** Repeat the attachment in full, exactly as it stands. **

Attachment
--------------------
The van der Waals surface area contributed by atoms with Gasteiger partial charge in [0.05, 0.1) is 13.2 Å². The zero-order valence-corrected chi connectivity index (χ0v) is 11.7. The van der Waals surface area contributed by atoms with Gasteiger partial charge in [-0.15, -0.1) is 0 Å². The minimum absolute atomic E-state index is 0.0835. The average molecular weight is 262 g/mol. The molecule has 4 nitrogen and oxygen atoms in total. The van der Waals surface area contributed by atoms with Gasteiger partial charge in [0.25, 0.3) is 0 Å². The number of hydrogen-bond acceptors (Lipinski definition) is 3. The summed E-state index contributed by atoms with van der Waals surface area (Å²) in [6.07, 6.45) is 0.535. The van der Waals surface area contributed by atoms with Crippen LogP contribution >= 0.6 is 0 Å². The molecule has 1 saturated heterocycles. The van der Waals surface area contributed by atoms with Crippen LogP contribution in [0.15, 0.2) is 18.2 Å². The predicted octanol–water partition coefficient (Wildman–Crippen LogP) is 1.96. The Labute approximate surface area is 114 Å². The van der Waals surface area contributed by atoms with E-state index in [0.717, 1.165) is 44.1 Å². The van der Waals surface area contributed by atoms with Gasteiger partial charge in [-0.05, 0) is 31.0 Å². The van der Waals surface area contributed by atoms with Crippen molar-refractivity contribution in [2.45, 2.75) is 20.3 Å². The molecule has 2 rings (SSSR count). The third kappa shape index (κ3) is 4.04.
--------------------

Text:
The van der Waals surface area contributed by atoms with Gasteiger partial charge in [0.05, 0.1) is 13.2 Å². The zero-order valence-corrected chi connectivity index (χ0v) is 11.7. The van der Waals surface area contributed by atoms with Gasteiger partial charge in [-0.15, -0.1) is 0 Å². The minimum absolute atomic E-state index is 0.0835. The average molecular weight is 262 g/mol. The molecule has 4 nitrogen and oxygen atoms in total. The van der Waals surface area contributed by atoms with Gasteiger partial charge in [0.25, 0.3) is 0 Å². The number of hydrogen-bond acceptors (Lipinski definition) is 3. The summed E-state index contributed by atoms with van der Waals surface area (Å²) in [6.07, 6.45) is 0.535. The van der Waals surface area contributed by atoms with Crippen LogP contribution >= 0.6 is 0 Å². The molecule has 1 saturated heterocycles. The van der Waals surface area contributed by atoms with Crippen LogP contribution in [0.15, 0.2) is 18.2 Å². The predicted octanol–water partition coefficient (Wildman–Crippen LogP) is 1.96. The Labute approximate surface area is 114 Å². The van der Waals surface area contributed by atoms with E-state index in [0.717, 1.165) is 44.1 Å². The van der Waals surface area contributed by atoms with Gasteiger partial charge in [-0.05, 0) is 31.0 Å². The van der Waals surface area contributed by atoms with Crippen molar-refractivity contribution in [2.45, 2.75) is 20.3 Å². The molecule has 2 rings (SSSR count). The third kappa shape index (κ3) is 4.04.